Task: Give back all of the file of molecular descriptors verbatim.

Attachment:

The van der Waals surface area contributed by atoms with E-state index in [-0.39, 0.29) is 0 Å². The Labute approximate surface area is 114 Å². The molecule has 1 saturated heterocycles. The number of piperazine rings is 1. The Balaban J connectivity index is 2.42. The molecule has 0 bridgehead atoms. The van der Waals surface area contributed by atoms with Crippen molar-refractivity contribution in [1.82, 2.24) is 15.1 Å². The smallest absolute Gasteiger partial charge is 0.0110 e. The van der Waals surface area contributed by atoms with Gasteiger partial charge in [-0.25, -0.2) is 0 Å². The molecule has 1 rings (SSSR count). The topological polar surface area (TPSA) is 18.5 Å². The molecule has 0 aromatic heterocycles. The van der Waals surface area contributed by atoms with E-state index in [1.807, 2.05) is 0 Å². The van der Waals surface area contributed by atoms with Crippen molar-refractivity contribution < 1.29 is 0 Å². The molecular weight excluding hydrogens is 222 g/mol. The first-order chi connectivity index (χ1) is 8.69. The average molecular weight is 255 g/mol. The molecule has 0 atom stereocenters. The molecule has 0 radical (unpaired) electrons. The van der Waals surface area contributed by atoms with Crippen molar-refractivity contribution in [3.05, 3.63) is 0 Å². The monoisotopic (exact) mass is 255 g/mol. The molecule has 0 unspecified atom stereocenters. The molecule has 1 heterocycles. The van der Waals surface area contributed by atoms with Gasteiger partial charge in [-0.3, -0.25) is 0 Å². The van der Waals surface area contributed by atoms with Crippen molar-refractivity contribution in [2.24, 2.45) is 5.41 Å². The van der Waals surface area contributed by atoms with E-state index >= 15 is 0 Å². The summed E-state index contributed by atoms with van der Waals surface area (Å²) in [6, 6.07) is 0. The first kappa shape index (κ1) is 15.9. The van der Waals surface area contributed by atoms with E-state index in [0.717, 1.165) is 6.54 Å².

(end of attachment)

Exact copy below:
The van der Waals surface area contributed by atoms with E-state index in [-0.39, 0.29) is 0 Å². The Labute approximate surface area is 114 Å². The molecule has 1 saturated heterocycles. The number of piperazine rings is 1. The Balaban J connectivity index is 2.42. The molecule has 0 bridgehead atoms. The van der Waals surface area contributed by atoms with Crippen molar-refractivity contribution in [1.82, 2.24) is 15.1 Å². The smallest absolute Gasteiger partial charge is 0.0110 e. The van der Waals surface area contributed by atoms with Gasteiger partial charge in [-0.25, -0.2) is 0 Å². The molecule has 1 rings (SSSR count). The topological polar surface area (TPSA) is 18.5 Å². The molecule has 0 aromatic heterocycles. The van der Waals surface area contributed by atoms with E-state index in [1.807, 2.05) is 0 Å². The van der Waals surface area contributed by atoms with Crippen molar-refractivity contribution < 1.29 is 0 Å². The molecular weight excluding hydrogens is 222 g/mol. The first-order chi connectivity index (χ1) is 8.69. The average molecular weight is 255 g/mol. The molecule has 0 atom stereocenters. The molecule has 0 radical (unpaired) electrons. The van der Waals surface area contributed by atoms with Crippen molar-refractivity contribution in [3.05, 3.63) is 0 Å². The monoisotopic (exact) mass is 255 g/mol. The molecule has 0 unspecified atom stereocenters. The molecule has 1 heterocycles. The van der Waals surface area contributed by atoms with Gasteiger partial charge in [-0.3, -0.25) is 0 Å². The van der Waals surface area contributed by atoms with Crippen molar-refractivity contribution in [2.24, 2.45) is 5.41 Å². The van der Waals surface area contributed by atoms with E-state index >= 15 is 0 Å². The summed E-state index contributed by atoms with van der Waals surface area (Å²) in [6, 6.07) is 0. The first kappa shape index (κ1) is 15.9. The van der Waals surface area contributed by atoms with E-state index in [0.717, 1.165) is 6.54 Å².